HTML and CSS Reference
In-Depth Information
In closing out this chapter, let's review what's been discussed so far. CSS3 is not final, but it provides developers
and designers many astounding features to play around with. It also can be used in production campaigns where
browsers support it. You've seen some key factors in determining when to use JavaScript or CSS3 for animations;
performance and ease of use have been discussed, as well as tools that make designing and developing easier. All
of the presentation updates in the submitted spec and working drafts have been reviewed in great detail, and I've
provided code samples you can take advantage of in your next advertising campaign. Last of all, I've covered sprite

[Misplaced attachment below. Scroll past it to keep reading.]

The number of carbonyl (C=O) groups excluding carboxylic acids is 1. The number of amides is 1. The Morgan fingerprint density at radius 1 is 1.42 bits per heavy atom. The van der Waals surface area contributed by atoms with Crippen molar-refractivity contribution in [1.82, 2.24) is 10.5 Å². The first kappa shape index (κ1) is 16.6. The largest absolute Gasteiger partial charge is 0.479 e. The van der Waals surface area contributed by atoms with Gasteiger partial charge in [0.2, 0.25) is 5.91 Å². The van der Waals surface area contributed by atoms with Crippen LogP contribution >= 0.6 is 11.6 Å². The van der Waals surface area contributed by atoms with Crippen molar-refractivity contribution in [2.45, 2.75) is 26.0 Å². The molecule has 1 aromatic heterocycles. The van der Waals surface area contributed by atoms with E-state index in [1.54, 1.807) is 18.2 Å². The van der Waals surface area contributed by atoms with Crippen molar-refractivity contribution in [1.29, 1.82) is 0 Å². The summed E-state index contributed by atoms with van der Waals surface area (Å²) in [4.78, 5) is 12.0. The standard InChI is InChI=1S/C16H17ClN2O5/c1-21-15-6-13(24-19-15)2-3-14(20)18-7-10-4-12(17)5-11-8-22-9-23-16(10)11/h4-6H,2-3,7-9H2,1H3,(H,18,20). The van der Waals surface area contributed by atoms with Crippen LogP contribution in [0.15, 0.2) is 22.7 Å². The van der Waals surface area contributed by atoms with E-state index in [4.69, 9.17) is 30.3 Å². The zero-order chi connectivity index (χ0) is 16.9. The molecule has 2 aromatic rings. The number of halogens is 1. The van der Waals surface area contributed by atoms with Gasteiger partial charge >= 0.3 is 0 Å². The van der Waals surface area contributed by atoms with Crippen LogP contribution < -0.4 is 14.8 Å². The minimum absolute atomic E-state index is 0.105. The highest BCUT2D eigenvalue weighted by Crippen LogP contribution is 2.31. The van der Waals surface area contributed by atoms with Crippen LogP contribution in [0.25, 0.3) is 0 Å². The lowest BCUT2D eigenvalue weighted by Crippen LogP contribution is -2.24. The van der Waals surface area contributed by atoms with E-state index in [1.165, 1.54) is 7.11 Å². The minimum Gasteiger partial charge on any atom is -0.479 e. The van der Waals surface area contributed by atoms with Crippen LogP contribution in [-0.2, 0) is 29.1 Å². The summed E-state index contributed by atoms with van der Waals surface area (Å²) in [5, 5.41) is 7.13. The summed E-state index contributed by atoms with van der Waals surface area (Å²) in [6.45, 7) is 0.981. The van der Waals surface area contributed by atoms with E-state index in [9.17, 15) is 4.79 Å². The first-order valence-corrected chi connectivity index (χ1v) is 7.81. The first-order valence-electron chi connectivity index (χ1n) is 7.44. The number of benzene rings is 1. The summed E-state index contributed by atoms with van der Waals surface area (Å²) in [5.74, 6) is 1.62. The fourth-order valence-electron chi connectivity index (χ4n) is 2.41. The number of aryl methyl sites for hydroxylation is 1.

sheets, a very important topic—how they're used, what they're used for, and the performance gains that come from
using them, specifically on mobile devices.
Being that optimization is crucial for advertising and for the Web as a whole, I encourage you to take the time to
build these practices into your workflow so that the Web operates faster for everyone. Get excited about using some
of these new features, and be prepared to learn new techniques as they are finalized. CSS3 is no longer solely about
layout and style. It's much more than that. Combined with GPU support, rich graphics, and JavaScript, CSS level 3 is a
great addition to a designer's tool belt.
In Chapter 6, the focus shifts back to HTML5 land, especially on new JavaScript APIs to take advantage of. We'll
discuss in more detail some of the updated markup and elements available, including HTML5 inputs, as well as the
Drag-and-Drop API and web workers.
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